According to EPA (Environmental Protection Agency) statistics, 85% of textile waste ended up in landfills in 2013. It’s horrific when you realize that Americans threw away about 14 millions tons of textile waste that year. Approximately 12 millions tons went into landfills and the rest was possibly recycled. 12 million tons.

Once clothing makes its way into landfills the pollution does not cease. Since many fabrics undergo treatments such as bleaching or dyeing, these toxic chemicals are released into the air when put through the incinerator which in turn, lowers the quality of the air we breathe.

According to journalist Alden Wicker, synthetic fibers such as polyester, are produced from a petroleum based product and do decompose over time. It doesn’t take that long either. Just a couple hundred or thousand years or so. Not very long huh?

Natural fibers aka cotton or linen will also experience much difficulty to biodegrade because they have been chemically treated and proccessed during their production that it becomes difficult for them to integrate into the soil efficiently.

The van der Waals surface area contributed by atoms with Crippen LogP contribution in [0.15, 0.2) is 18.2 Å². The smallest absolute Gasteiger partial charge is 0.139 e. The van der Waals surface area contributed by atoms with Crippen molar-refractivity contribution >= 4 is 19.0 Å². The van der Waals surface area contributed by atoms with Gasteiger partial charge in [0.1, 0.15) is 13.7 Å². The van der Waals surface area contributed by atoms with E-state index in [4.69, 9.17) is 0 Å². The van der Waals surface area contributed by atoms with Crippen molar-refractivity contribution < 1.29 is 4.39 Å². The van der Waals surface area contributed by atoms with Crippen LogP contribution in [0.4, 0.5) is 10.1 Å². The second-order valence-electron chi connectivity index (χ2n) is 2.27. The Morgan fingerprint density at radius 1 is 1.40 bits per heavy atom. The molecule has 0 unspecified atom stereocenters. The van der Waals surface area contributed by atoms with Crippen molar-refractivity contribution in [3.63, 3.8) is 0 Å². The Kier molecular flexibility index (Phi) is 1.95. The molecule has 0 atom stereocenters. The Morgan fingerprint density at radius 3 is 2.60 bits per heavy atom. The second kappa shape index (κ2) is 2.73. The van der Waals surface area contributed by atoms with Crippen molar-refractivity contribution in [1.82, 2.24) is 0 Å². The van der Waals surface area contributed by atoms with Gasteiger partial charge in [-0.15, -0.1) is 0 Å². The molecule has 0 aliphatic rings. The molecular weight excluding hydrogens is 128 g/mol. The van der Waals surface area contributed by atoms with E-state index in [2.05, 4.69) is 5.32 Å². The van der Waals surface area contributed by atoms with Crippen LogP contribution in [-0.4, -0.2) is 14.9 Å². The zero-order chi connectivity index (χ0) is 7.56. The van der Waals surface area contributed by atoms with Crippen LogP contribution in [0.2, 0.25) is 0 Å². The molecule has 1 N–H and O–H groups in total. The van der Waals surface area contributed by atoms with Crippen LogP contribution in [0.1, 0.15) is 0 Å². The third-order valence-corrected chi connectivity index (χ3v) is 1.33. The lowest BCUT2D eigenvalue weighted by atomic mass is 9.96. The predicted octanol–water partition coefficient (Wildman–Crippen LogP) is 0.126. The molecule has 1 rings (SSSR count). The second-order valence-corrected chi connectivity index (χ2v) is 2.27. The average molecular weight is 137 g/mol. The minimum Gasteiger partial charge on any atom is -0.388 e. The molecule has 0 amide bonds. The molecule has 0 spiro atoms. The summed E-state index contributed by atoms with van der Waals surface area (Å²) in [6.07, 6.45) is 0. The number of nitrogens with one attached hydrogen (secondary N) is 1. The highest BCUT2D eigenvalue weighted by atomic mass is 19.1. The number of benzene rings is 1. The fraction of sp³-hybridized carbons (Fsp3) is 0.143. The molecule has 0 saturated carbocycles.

Cheaper Price, Cheaper Quality


Because of the extreme rapid lead times, not all clothing can be assured to be good quality. The fabrics used are cheap in order to make more profit and since production is instantaneous, the quality tends to be overlooked. That is not to say that everything you purchase will fall apart in two days, but perhaps it is more likely.

Realistically, many consumers do not have the money to shell out for higher quality pieces. Sure, vintage stores and thrift shopping are a thing, however not everyone enjoys purchasing secondhand clothing. Maybe a college student working part-time jobs will find that fast fashion is suitable for their needs without breaking the bank.

You see, these retailers pander mostly to the younger demographics who have yet to obtain an established, well-paying  career. The majority of teenagers cannot afford to regularly purchase higher end items on a minimum wage salary. On top of this, young adults are more likely to worry about fashion as well as their self-image in comparison to older adults, which makes them the perfect victim for this industry.

The result is terrifyingly effective. Prices are low. Consumers buy more. Profits are maximized. Everybody wins! Right?